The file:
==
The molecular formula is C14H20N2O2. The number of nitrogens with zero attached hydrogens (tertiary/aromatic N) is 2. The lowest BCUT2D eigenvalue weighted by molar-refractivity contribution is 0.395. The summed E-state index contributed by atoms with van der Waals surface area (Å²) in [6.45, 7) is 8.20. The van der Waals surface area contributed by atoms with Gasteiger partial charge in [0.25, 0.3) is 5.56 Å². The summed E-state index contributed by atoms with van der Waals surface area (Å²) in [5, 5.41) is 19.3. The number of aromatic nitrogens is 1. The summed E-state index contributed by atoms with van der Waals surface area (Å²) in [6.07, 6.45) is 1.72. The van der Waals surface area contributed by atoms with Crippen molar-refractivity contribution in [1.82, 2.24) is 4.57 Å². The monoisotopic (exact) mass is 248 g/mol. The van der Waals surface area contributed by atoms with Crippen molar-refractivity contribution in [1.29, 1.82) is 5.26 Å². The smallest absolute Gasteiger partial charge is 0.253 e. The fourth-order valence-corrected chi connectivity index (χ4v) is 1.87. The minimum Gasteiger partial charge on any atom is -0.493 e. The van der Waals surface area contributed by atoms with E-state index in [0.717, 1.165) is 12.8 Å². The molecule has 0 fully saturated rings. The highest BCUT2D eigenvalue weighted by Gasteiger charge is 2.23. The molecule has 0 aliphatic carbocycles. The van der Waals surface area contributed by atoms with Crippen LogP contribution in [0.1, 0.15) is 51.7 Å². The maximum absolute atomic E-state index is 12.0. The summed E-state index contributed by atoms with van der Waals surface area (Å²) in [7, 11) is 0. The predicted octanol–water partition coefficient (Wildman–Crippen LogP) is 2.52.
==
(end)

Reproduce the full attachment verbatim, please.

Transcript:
The molecular formula is C14H20N2O2. The number of nitrogens with zero attached hydrogens (tertiary/aromatic N) is 2. The lowest BCUT2D eigenvalue weighted by molar-refractivity contribution is 0.395. The summed E-state index contributed by atoms with van der Waals surface area (Å²) in [6.45, 7) is 8.20. The van der Waals surface area contributed by atoms with Gasteiger partial charge in [0.25, 0.3) is 5.56 Å². The summed E-state index contributed by atoms with van der Waals surface area (Å²) in [5, 5.41) is 19.3. The number of aromatic nitrogens is 1. The summed E-state index contributed by atoms with van der Waals surface area (Å²) in [6.07, 6.45) is 1.72. The van der Waals surface area contributed by atoms with Crippen molar-refractivity contribution in [1.82, 2.24) is 4.57 Å². The monoisotopic (exact) mass is 248 g/mol. The van der Waals surface area contributed by atoms with Crippen molar-refractivity contribution in [1.29, 1.82) is 5.26 Å². The smallest absolute Gasteiger partial charge is 0.253 e. The fourth-order valence-corrected chi connectivity index (χ4v) is 1.87. The minimum Gasteiger partial charge on any atom is -0.493 e. The van der Waals surface area contributed by atoms with E-state index in [0.717, 1.165) is 12.8 Å². The molecule has 0 fully saturated rings. The highest BCUT2D eigenvalue weighted by Gasteiger charge is 2.23. The molecule has 0 aliphatic carbocycles. The van der Waals surface area contributed by atoms with Crippen LogP contribution in [0.1, 0.15) is 51.7 Å². The maximum absolute atomic E-state index is 12.0. The summed E-state index contributed by atoms with van der Waals surface area (Å²) in [7, 11) is 0. The predicted octanol–water partition coefficient (Wildman–Crippen LogP) is 2.52.